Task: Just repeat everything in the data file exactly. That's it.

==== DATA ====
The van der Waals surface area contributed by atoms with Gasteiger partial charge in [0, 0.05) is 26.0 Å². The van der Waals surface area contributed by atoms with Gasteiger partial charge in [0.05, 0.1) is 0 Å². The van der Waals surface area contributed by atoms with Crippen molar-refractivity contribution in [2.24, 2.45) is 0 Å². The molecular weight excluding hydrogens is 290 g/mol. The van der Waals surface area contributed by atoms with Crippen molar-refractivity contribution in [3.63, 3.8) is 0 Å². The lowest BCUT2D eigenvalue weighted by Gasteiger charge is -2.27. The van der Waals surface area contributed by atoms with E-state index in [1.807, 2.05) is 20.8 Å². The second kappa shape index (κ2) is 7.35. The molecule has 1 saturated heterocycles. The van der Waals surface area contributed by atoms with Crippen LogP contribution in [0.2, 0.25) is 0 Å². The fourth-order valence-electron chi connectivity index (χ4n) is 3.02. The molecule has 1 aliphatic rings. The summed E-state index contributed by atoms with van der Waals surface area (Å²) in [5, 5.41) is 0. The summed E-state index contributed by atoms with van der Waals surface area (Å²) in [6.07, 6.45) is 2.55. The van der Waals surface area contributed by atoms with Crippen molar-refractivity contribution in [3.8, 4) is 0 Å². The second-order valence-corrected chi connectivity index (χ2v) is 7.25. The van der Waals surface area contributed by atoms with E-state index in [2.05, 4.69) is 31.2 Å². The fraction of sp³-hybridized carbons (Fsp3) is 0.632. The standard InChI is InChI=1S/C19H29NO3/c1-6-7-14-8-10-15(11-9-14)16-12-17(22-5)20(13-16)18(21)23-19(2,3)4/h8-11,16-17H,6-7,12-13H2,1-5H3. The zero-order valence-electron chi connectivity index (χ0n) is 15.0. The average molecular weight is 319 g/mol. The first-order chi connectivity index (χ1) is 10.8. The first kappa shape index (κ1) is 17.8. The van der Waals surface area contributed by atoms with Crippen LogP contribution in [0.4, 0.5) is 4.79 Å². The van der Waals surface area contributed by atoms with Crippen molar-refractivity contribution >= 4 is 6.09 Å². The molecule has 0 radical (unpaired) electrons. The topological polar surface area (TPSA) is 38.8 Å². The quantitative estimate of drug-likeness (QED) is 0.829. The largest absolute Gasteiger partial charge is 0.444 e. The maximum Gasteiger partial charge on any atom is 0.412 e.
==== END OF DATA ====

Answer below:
The van der Waals surface area contributed by atoms with Gasteiger partial charge in [0, 0.05) is 26.0 Å². The van der Waals surface area contributed by atoms with Gasteiger partial charge in [0.05, 0.1) is 0 Å². The van der Waals surface area contributed by atoms with Crippen molar-refractivity contribution in [2.24, 2.45) is 0 Å². The molecular weight excluding hydrogens is 290 g/mol. The van der Waals surface area contributed by atoms with Crippen molar-refractivity contribution in [3.63, 3.8) is 0 Å². The lowest BCUT2D eigenvalue weighted by Gasteiger charge is -2.27. The van der Waals surface area contributed by atoms with E-state index in [1.807, 2.05) is 20.8 Å². The second kappa shape index (κ2) is 7.35. The molecule has 1 saturated heterocycles. The van der Waals surface area contributed by atoms with Crippen LogP contribution in [0.2, 0.25) is 0 Å². The fourth-order valence-electron chi connectivity index (χ4n) is 3.02. The molecule has 1 aliphatic rings. The summed E-state index contributed by atoms with van der Waals surface area (Å²) in [5, 5.41) is 0. The summed E-state index contributed by atoms with van der Waals surface area (Å²) in [6.07, 6.45) is 2.55. The van der Waals surface area contributed by atoms with Crippen molar-refractivity contribution in [3.8, 4) is 0 Å². The second-order valence-corrected chi connectivity index (χ2v) is 7.25. The van der Waals surface area contributed by atoms with E-state index in [2.05, 4.69) is 31.2 Å². The fraction of sp³-hybridized carbons (Fsp3) is 0.632. The standard InChI is InChI=1S/C19H29NO3/c1-6-7-14-8-10-15(11-9-14)16-12-17(22-5)20(13-16)18(21)23-19(2,3)4/h8-11,16-17H,6-7,12-13H2,1-5H3. The zero-order valence-electron chi connectivity index (χ0n) is 15.0. The average molecular weight is 319 g/mol. The first-order chi connectivity index (χ1) is 10.8. The first kappa shape index (κ1) is 17.8. The van der Waals surface area contributed by atoms with Crippen LogP contribution in [0.4, 0.5) is 4.79 Å². The van der Waals surface area contributed by atoms with Crippen molar-refractivity contribution >= 4 is 6.09 Å². The molecule has 0 radical (unpaired) electrons. The topological polar surface area (TPSA) is 38.8 Å². The quantitative estimate of drug-likeness (QED) is 0.829. The largest absolute Gasteiger partial charge is 0.444 e. The maximum Gasteiger partial charge on any atom is 0.412 e.